7th Avenue From The Air

Here’s an aerial shot of Page giving us a good look at 7th Avenue (now Lake Powell BLVD) and some of the early town construction. It’s undated, but 1960-61 is a good guess. I’ve had this photo for a long time and I don’t remember where I got it for sure (maybe Brian Keisling) and I’ve never known who took it or who marked up the different locations. But those are helpful, so let’s run through them.

LPB is Lake Powell BLVD (7th Ave). HAIR was the barber shop. I’m assuming the barber was Hank. Does anybody remember him? The barber shop eventually moved to the plaza near the theatre. That plaza isn’t built yet in this picture. K is the present location of the Circle K and NAV is North Navajo Drive. The unmarked building on the corner above North Navajo was a Gulf gas station. We used to ride our bikes there and fill up gas cans for my friend’s mini bike and our golf cart. The building marked BS isn’t a reference to a crappy building, but is referring to Redd’s Bottle Stop. It’s now the location of Stix Market. BAB is referring to Babbitt’s. First National Bank was also in that building. I’m putting a picture of that building below to give you a better look. LL was the Little League field.  M is referring to the outdoor movie screen. K is a reference to Keisling’s gas station. You can see that Elm Street hasn’t been built yet on the right side of LPB. E is referring to the old Empire House. The last time I was in Page, that had become something else but I don’t remember now what it is. My first job as a teenager was as a busboy at the Empire House and my mom was one of the cashiers there for years. MCS is referring to the MCS apartments. PS is the Pink Sans. FB is the future site of the football field. It looks like it’s not there yet in this picture. The buildings just below FB must be the Manson Mesa pool.  You’ll notice South Navajo isn’t there yet either, but you can see part of the park to the right if the pool.  I think the dark line below the pool and the park is a fence. When I first saw this picture, I thought it was a road that is no longer there. But looking closer, I don’t see a break in the curb along LPB, so I’m pretty sure it was one of the many fences put up all over the place to stop blowing sand. They didn’t work too good. Looking along church row, you can see a few churches springing up, along with the teacher’s apartments on the opposite side of the road.

The picture below is a closer look at Babbitt’s and First National Bank, located in the building in the above picture behind The Bottle Stop (Stix Market).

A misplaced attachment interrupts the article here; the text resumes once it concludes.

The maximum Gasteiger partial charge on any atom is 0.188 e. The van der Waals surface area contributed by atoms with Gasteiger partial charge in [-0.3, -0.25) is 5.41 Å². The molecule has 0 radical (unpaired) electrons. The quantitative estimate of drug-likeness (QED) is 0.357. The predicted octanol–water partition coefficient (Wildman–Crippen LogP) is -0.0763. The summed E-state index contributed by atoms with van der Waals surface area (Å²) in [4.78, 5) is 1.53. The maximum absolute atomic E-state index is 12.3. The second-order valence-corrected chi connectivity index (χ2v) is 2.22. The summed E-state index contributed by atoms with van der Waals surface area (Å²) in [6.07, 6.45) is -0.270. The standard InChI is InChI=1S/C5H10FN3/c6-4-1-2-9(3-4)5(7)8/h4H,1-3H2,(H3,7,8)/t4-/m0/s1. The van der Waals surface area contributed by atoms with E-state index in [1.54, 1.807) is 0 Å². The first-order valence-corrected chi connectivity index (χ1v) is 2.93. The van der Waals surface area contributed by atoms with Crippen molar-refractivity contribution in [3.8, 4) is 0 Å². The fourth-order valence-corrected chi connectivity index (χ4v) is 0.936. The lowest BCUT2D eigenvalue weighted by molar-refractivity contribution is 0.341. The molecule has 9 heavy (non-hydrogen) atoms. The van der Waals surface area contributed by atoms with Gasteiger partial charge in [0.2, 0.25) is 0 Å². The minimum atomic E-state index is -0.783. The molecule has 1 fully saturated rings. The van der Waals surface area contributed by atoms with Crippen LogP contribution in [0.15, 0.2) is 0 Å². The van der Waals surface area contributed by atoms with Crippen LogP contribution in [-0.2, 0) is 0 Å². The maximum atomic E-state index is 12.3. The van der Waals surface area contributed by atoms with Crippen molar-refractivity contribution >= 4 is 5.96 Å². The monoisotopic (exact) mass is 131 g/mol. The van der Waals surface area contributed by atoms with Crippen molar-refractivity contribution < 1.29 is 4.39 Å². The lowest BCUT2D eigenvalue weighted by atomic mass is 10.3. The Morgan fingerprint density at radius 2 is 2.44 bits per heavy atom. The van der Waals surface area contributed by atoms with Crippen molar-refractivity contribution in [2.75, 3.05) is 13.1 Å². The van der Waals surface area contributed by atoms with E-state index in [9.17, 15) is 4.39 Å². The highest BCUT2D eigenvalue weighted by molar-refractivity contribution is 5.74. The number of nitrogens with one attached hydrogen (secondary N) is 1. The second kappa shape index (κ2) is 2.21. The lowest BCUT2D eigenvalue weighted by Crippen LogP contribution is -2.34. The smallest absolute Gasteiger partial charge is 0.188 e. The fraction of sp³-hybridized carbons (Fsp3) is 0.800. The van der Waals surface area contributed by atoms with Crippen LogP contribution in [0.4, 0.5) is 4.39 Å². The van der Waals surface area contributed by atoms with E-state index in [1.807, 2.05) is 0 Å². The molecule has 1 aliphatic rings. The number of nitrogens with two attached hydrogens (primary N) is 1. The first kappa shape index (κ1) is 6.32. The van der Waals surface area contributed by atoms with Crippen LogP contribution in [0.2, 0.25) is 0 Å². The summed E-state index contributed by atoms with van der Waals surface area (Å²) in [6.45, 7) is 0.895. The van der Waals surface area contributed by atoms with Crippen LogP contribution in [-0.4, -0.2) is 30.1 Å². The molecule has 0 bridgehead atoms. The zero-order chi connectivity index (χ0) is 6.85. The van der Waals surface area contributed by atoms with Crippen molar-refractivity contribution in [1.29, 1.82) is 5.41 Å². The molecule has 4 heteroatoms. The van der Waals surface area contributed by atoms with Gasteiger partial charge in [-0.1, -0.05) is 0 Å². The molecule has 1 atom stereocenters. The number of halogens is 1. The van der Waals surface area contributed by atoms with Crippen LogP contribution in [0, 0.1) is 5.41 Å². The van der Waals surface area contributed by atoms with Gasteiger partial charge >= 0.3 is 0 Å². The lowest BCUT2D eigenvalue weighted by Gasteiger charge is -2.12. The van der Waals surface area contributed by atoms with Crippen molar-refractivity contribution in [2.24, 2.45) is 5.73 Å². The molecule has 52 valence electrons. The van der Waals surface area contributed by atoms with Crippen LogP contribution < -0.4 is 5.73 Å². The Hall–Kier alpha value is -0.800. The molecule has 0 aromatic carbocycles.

5 thoughts on “7th Avenue From The Air

  1. I well remember Hank Pfeiffer the barber. When Cheryl was about 4 yrs old, she decided to give her butt-long hair a new look by cutting it off. She started just above the right ear and proceeded to cut to the back of her head. Thinking we might notice (?), she hid the cut-off locks in the milk delivery box. Remember when Hi-land had home delivery? When I finished crying, I took her to the beauty shops but nobody would touch the mess she had made. I finally took her to Hank and he gave her one of the first “pixie cuts” that Page ever saw.


  2. Thanks for putting his last name out there for me. I was trying to remember it, but couldn’t. We had a nickname that wasn’t too flattering. That’s a great story! Yes, I do remember the milk delivery boxes. It’s too bad we can’t find someone who still does that.


    • Donna, thanks for all your comments. You’re a walking encyclopedia of early Page. The info you’re giving us is awesome. Thanks for taking the time to say these things. I remember the old milk box by the front door and cold milk in a bottle. I didn’t know David Proctor, but I did know the Muellers. Great picture of Hank and his wife in that link!


  3. Craig Chubbuck said about this photo:
    I think this is still 1959 (I think he’s right). The two buildings on LPB directly at N. Navajo intersection on the south side are the Phillips 66 and Hermans Wilshire Station, my first employer (after school) To the left of the FB is Oneil’s Richfield station and the El Paso station. They had a coke machine that Jonnie Fell used to amaze little kids at when he would loosen a coke with a small stick and then “magically” make the machine give him a “free one”.


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